"White flakes as thick as the outer part of a boiled egg" was the image that stayed with my friend while she was reading Proverbs for The People, a book of African-American stories. "How did that metaphor even occur to the writer?" I asked myself. I wish I could hide in some dark corner of the author's mind and watch the magic of creativity happen.
But creativity shouldn't be perceived as a mystical vacuum of inborn talent. The modern meaning of this concept is no longer strictly associated with ancient deities. It is a human skill that can be deconstructed.
In a 1996 interview with Wired, Steve Jobs shared his thoughts on creativity. "Creativity is just connecting things," he said. Discoveries are made with the emergence of new associations between existing ideas. Creative people, Jobs observed, are "able to connect experiences they've had and synthesize new things."
How come they are able to do that, you might ask. Jobs thinks that the reason behind their creativity is the number of experiences they have had and the amount of thought they gave them.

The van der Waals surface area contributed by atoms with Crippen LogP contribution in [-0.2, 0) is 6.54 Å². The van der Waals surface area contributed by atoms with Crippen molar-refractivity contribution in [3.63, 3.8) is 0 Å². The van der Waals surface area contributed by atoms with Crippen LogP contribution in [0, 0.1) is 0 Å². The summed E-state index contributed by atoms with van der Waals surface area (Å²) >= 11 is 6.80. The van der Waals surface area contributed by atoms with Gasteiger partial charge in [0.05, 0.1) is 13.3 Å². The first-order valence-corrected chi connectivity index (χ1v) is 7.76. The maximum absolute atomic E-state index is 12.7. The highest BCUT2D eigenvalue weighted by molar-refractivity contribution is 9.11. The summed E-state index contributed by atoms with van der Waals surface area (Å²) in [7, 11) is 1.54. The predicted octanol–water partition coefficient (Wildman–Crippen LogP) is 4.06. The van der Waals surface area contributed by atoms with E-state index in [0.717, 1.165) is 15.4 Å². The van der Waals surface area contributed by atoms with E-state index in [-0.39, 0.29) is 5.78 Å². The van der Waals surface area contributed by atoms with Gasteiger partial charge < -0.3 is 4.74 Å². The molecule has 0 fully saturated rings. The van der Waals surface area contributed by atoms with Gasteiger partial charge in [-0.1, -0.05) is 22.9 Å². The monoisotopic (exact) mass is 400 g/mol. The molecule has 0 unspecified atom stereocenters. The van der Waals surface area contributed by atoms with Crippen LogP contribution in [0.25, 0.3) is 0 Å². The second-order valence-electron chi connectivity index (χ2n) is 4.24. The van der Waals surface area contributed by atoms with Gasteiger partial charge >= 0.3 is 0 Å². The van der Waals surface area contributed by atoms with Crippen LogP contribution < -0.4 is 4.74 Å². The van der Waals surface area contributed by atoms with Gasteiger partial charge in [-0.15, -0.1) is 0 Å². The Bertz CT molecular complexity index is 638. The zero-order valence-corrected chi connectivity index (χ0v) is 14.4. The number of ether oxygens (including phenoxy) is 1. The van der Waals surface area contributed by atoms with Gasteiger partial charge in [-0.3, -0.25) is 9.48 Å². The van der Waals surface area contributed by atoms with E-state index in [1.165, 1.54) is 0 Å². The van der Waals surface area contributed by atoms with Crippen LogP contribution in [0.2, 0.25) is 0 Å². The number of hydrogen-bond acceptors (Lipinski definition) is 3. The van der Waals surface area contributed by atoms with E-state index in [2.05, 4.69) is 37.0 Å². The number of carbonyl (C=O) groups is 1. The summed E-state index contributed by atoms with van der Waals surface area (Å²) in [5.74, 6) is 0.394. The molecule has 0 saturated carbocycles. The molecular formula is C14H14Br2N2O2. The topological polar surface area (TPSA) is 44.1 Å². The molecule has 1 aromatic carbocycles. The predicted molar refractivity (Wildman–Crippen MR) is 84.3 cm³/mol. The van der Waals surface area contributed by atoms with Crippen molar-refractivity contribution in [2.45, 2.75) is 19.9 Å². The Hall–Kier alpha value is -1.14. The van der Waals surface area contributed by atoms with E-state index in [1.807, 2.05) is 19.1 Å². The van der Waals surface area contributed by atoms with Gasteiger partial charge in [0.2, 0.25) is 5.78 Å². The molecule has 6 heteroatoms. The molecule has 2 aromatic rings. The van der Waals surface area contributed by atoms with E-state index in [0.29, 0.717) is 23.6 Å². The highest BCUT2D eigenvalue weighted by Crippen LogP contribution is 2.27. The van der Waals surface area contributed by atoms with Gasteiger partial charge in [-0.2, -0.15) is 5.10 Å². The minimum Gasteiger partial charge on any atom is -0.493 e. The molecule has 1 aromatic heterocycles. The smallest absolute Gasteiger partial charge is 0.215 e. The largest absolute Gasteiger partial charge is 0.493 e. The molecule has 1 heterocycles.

Based on Jobs' thoughts and some additional research, I suggest a few ways for people to hone their creative thinking skills:
Embrace A Range of Experiences Embrace different opportunities and seek out various experiences. Travel whenever you get the chance to, and get to know people and places you wouldn't usually encounter.
Synthesize These Experiences Think deeper about the things you read, the people you meet and the places you visit. Be curious and ask questions that can reveal more information. The chances are you will discover fascinating stories about them that will inspire you in new ways and give birth to fresh ideas.
Break Preconceived Assumptions According to Otto Rank, Austrian psychologist and philosopher, creativity can be described as an "assumptions-breaking process." Original ideas develop when people make an effort to erase preconceived notions.
Stay Positive Barbara Fredrickson, Professor of Psychology who studies the effects of positive emotions, argued that joy broadens "the individual's momentary thought-action repertoire." In other words, people who experience happiness are excited to explore new opportunities. The conclusion, as described in Positive Psychology, is that "joy appears to open us up to many new thoughts and behaviors."
Creativity does not merely emerge from inborn talent, but results from a set of skills that can be acquired. And though you might not see snow flakes as the outer part of a boiled egg, you might see rain drops as the ornaments of a crystal chandelier.